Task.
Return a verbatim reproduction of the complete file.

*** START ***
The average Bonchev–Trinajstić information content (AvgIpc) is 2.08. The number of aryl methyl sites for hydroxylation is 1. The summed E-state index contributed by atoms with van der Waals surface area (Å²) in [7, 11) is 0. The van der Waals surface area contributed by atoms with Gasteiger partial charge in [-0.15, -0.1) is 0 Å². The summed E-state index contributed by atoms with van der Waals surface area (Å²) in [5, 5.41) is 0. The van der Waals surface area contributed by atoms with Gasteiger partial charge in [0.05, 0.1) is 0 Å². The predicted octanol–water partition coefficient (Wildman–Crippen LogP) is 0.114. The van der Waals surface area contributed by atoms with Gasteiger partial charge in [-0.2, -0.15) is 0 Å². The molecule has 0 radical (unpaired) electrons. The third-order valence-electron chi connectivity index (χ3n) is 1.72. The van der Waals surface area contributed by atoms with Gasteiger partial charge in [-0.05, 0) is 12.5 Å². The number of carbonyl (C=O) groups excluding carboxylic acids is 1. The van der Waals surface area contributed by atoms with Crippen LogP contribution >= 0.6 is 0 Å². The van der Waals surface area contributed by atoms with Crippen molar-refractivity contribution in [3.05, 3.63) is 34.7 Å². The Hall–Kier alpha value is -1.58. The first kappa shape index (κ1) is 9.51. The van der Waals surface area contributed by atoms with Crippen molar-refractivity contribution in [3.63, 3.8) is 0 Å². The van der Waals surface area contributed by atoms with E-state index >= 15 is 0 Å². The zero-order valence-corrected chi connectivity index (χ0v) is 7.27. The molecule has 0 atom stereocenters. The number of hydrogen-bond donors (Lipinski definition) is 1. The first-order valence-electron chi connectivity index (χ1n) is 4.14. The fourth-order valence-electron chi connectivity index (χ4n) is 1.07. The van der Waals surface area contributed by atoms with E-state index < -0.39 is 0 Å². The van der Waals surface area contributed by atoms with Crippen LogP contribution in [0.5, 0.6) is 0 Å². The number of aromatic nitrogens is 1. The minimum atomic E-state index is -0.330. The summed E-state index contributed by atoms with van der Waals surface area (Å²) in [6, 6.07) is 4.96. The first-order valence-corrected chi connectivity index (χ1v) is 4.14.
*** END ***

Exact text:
The average Bonchev–Trinajstić information content (AvgIpc) is 2.08. The number of aryl methyl sites for hydroxylation is 1. The summed E-state index contributed by atoms with van der Waals surface area (Å²) in [7, 11) is 0. The van der Waals surface area contributed by atoms with Gasteiger partial charge in [-0.15, -0.1) is 0 Å². The summed E-state index contributed by atoms with van der Waals surface area (Å²) in [5, 5.41) is 0. The van der Waals surface area contributed by atoms with Gasteiger partial charge in [0.05, 0.1) is 0 Å². The predicted octanol–water partition coefficient (Wildman–Crippen LogP) is 0.114. The van der Waals surface area contributed by atoms with Gasteiger partial charge in [-0.2, -0.15) is 0 Å². The molecule has 0 radical (unpaired) electrons. The third-order valence-electron chi connectivity index (χ3n) is 1.72. The van der Waals surface area contributed by atoms with Gasteiger partial charge in [-0.05, 0) is 12.5 Å². The number of carbonyl (C=O) groups excluding carboxylic acids is 1. The van der Waals surface area contributed by atoms with Crippen LogP contribution >= 0.6 is 0 Å². The van der Waals surface area contributed by atoms with Crippen molar-refractivity contribution in [3.05, 3.63) is 34.7 Å². The Hall–Kier alpha value is -1.58. The first kappa shape index (κ1) is 9.51. The van der Waals surface area contributed by atoms with Crippen molar-refractivity contribution in [3.63, 3.8) is 0 Å². The van der Waals surface area contributed by atoms with E-state index >= 15 is 0 Å². The zero-order valence-corrected chi connectivity index (χ0v) is 7.27. The molecule has 0 atom stereocenters. The number of hydrogen-bond donors (Lipinski definition) is 1. The first-order valence-electron chi connectivity index (χ1n) is 4.14. The fourth-order valence-electron chi connectivity index (χ4n) is 1.07. The van der Waals surface area contributed by atoms with E-state index < -0.39 is 0 Å². The van der Waals surface area contributed by atoms with Crippen LogP contribution in [0.5, 0.6) is 0 Å². The number of aromatic nitrogens is 1. The minimum atomic E-state index is -0.330. The summed E-state index contributed by atoms with van der Waals surface area (Å²) in [6, 6.07) is 4.96. The first-order valence-corrected chi connectivity index (χ1v) is 4.14.